As my first Jason work, I’m uninformed as to whether there is a greater connection with this piece and others, or if they all operate as standalone pieces. I have, however, been aware of the Norwegian artist’s comics for quite some time – an author who writes short, pungent works, that focus on building experiences within limited worlds. Werewolves of Montpellier was initially purchased because of its setting. The city in southern France is a place of great fondness to me, and as a result, tipped the scales on a story that had already piqued my interest. However, the setting, despite its significance to me, played a minimal role in my experience. But what did touch me is hard to describe, something that slips through my fingers every time I try to grasp it.
The story follows the drifting artist Sven, who finds himself on France’s southern coast on the whim of an unlikely romantic pursuit, while doubling as a raiding werewolf at night. However, his exploits arouse an ancient community based in Montpellier, leading a seemingly monotonous life into a wider conspiracy.
Working with engaging colours scapes, usually containing dull colours and a single focal point, the reader, for the most part, forgets there is a lot of empty space within Jason’s illustrations. Most panels are quite sparse, even scenes that establish setting. As a result, I believe this work in particular is more about feeling than tangible environments. I didn’t find myself lost in an incredibly rich rendition of Montpellier. Instead, the story is dictated by the mood that Jason creates, which he does through his use of colour.
The simplicity of his illustrations leaves the immersion at bay of colour-induced atmosphere, and dialogue, which is also quite limited. It’s in silent montages where many important developments take place. The dialogues that are sprinkled in usually take the form of smalltalk, and little information is given to the reader upfront. We must watch, and listen intently, because listening allows for subtleties within the story to be uncovered.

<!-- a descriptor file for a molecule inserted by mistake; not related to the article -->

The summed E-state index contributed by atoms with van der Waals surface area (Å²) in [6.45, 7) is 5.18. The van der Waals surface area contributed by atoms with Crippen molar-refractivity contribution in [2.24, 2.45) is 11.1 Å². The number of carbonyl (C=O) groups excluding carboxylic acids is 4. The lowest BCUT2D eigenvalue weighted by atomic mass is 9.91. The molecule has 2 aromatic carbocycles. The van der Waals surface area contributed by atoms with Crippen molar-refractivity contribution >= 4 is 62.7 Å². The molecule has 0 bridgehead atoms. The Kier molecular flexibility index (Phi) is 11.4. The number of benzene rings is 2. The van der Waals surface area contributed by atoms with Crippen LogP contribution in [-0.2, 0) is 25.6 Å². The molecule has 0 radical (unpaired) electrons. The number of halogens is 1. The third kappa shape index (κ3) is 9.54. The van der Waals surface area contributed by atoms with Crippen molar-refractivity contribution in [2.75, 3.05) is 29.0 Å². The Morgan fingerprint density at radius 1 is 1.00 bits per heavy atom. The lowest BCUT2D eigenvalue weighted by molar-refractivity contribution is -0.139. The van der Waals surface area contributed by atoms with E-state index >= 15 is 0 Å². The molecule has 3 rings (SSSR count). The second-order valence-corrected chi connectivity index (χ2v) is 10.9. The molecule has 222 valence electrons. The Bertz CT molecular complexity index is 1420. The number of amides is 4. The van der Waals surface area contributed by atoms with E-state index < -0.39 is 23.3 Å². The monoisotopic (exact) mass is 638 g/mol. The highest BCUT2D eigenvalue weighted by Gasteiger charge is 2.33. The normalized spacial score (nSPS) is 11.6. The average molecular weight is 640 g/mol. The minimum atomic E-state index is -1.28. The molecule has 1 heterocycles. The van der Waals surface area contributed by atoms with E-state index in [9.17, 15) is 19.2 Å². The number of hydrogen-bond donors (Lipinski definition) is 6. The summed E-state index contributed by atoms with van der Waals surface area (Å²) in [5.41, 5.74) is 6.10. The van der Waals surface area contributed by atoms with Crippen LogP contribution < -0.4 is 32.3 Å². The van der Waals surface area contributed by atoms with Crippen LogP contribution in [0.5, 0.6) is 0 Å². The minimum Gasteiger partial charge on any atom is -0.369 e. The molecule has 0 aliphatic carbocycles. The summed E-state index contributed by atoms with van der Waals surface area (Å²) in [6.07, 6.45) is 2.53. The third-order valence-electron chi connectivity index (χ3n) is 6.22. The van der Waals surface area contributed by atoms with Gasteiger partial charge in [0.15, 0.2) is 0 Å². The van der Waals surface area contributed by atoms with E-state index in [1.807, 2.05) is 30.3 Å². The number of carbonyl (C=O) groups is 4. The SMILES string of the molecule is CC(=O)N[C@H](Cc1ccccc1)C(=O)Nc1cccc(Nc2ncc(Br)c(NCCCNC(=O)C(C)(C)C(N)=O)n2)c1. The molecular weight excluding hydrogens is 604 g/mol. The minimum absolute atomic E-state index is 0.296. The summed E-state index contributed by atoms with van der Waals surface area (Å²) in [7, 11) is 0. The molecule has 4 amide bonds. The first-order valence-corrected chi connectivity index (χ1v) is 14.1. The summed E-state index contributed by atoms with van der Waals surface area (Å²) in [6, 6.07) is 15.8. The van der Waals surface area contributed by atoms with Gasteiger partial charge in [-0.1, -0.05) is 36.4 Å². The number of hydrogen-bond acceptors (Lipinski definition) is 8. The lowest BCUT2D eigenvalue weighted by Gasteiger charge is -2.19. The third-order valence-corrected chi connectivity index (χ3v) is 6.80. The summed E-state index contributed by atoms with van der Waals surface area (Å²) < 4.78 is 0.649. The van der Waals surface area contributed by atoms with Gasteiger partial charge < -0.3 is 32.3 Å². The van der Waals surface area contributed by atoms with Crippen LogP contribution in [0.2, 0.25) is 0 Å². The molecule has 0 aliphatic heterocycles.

We’re given a new way at describing the drifting sensation of young adulthood, and the frustrations of unrequited love (taking the form of robbing local residents). The awkwardness of many scenes often contrast the severity of Montpellier’s underworld, highlighting a dichotomy between the muted presence of characters outwardly, and their internalised feelings.
Jason was also able to make his piece’s scarcity stand out through excellent angling. Switching between 2D and more complex positioning, we are able to see the skills of the artist without needless flexing, which would contrast the aesthetic of the piece.
For all intents and purposes, there isn’t too much, outright, to say about this piece. It is short, sparse, and lacking in a true narrative until a considerable way through. But through short vignettes, little mundanities and excellent paneling, I can’t help but find myself writing about this piece. The term “old soul” best describes my feeling for this work. I feel as though a lived experience led to this creation (not just naive storytelling), and there is great profundity in tracking through it.